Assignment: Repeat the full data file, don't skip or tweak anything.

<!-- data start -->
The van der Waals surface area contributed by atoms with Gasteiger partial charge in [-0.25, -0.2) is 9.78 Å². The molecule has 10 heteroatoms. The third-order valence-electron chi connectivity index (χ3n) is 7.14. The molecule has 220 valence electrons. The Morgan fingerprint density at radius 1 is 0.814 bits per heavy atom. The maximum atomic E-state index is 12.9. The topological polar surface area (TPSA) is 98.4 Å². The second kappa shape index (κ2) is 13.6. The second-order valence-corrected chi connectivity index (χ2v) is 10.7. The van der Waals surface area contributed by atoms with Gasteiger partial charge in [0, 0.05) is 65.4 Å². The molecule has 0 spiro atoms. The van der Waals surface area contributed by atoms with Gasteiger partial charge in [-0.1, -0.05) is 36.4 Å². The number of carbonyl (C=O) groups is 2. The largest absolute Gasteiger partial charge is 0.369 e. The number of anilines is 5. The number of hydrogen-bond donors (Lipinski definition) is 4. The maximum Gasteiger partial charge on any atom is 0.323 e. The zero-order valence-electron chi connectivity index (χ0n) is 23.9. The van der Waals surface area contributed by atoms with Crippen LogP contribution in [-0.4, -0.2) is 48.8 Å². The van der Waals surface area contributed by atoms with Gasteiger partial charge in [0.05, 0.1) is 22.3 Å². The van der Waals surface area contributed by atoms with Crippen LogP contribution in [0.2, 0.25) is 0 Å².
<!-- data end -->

The van der Waals surface area contributed by atoms with Gasteiger partial charge in [-0.25, -0.2) is 9.78 Å². The molecule has 10 heteroatoms. The third-order valence-electron chi connectivity index (χ3n) is 7.14. The molecule has 220 valence electrons. The Morgan fingerprint density at radius 1 is 0.814 bits per heavy atom. The maximum atomic E-state index is 12.9. The topological polar surface area (TPSA) is 98.4 Å². The second kappa shape index (κ2) is 13.6. The second-order valence-corrected chi connectivity index (χ2v) is 10.7. The van der Waals surface area contributed by atoms with Gasteiger partial charge in [0, 0.05) is 65.4 Å². The molecule has 0 spiro atoms. The van der Waals surface area contributed by atoms with Gasteiger partial charge in [-0.1, -0.05) is 36.4 Å². The number of carbonyl (C=O) groups is 2. The largest absolute Gasteiger partial charge is 0.369 e. The number of anilines is 5. The number of hydrogen-bond donors (Lipinski definition) is 4. The maximum Gasteiger partial charge on any atom is 0.323 e. The zero-order valence-electron chi connectivity index (χ0n) is 23.9. The van der Waals surface area contributed by atoms with Crippen LogP contribution in [-0.4, -0.2) is 48.8 Å². The van der Waals surface area contributed by atoms with Gasteiger partial charge in [0.05, 0.1) is 22.3 Å². The van der Waals surface area contributed by atoms with Crippen LogP contribution in [0.2, 0.25) is 0 Å².